One area where extreme caution is needed is texts or emails between people who you are not sure about. A lot of damage can be done by texts where the tone of voice is absent so you can't really tell how the message is meant.

Once you have had an unpleasant text or email from someone then every time you see their name flash up on your screen you might be overcome with dread. In certain cases you might not even be able to reply.

Relationships need looking after, friendships need nurturing, now with our modern technology it is easier, also easier and quicker to harm, so think before you send a text that could be misunderstood or misinterpreted.

So the rules for modern day technology are the same ones that our mothers told us and their mothers told them..

If you can't write something nice, then don't write nothing

Walls have ears

Eavesdroppers don't hear good of themselves

Keep wise council

Be discerning

Saying sorry never hurt anyone and healed many

Spread goodwill and put kindness in your heart

Don't talk behind people's backs

Friendships need looking after

Well actually some of then I added myself

What are your wise and helpful words for modern technology?

Sunday, 17 April 2016

Speaking to myself

One of the reasons I started to write a blog was because my daughter thought it was a good idea. In fact she set it all up otherwise I would never have done it, because let's face it I thought who on earth would want to read all my waffle and random thoughts?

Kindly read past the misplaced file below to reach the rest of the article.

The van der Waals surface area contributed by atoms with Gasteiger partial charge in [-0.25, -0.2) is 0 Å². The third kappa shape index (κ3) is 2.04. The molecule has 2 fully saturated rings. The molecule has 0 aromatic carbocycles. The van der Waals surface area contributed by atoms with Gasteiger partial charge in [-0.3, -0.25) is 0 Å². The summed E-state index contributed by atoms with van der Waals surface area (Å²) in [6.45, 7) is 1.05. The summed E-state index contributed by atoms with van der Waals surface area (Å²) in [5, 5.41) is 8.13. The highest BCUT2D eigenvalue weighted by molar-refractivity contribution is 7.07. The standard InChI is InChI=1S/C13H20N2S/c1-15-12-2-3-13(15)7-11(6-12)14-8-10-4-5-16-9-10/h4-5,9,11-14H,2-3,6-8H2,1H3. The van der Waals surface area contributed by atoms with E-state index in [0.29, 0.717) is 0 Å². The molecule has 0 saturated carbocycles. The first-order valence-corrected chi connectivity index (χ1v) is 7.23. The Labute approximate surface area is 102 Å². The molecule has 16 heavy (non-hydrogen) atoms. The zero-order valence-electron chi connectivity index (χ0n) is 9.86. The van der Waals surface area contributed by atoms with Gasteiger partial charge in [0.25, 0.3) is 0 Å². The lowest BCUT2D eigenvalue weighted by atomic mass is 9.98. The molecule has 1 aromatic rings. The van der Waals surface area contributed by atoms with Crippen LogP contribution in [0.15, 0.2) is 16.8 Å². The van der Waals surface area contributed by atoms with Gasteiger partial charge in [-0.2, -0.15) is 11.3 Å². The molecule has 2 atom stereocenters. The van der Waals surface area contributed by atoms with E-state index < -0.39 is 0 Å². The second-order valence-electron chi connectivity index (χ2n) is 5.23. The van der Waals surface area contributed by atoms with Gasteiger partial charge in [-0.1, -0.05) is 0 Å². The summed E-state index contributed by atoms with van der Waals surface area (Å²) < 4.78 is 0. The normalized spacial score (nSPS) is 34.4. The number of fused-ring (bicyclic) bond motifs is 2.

It's been going on nearly three years now and I love getting all the feedback and belonging to a blogger's world, it makes me feel less alone. The downside of moving abroad for whatever reason is that you discover what it feels like to be alone, to be among people who have no idea who you are. Coming from a family with lots of aunts and uncles and cousins that I loved so much this was a strange situation for me, especially as two of them passed on within six months of my leaving, causing me a life time of regret. I've spent a lot of my life missing loved ones, probably the first and greatest shock was my brother going off to boarding school when I was eight and he was ten. One minute we were rolling around on the carpet and giggling at every silly thing and the next I was on my own, becoming more serious and alone.

I didn't mean to say any of that, it just came gushing out. My blog is an outlet for my pourings out in English. My English speaking friends and I meet up on Fridays for coffee and gabble away in our seventies time warp English, using out- dated phrases like, ' he's a bright spark, it's smashing, she's very keen on him,' mixing up our English with Italian, 'I didn't want to do it for scaramanzia,  your daughter is good at ginnastica' happily understanding each other perfectly and oblivious to grammar mistakes.

The only person I speak to who lives in an English speaking country, well, England, actually, is my brother on Wednesdays. He's a bit in a seventies time warp too though because sometimes even I can teach him a new expression, he didn't know what a jolly was, like me he thought it meant happy and cheerful, but no, I have discovered reading Jane's blog that it means doing something really nice as part of your job, so free.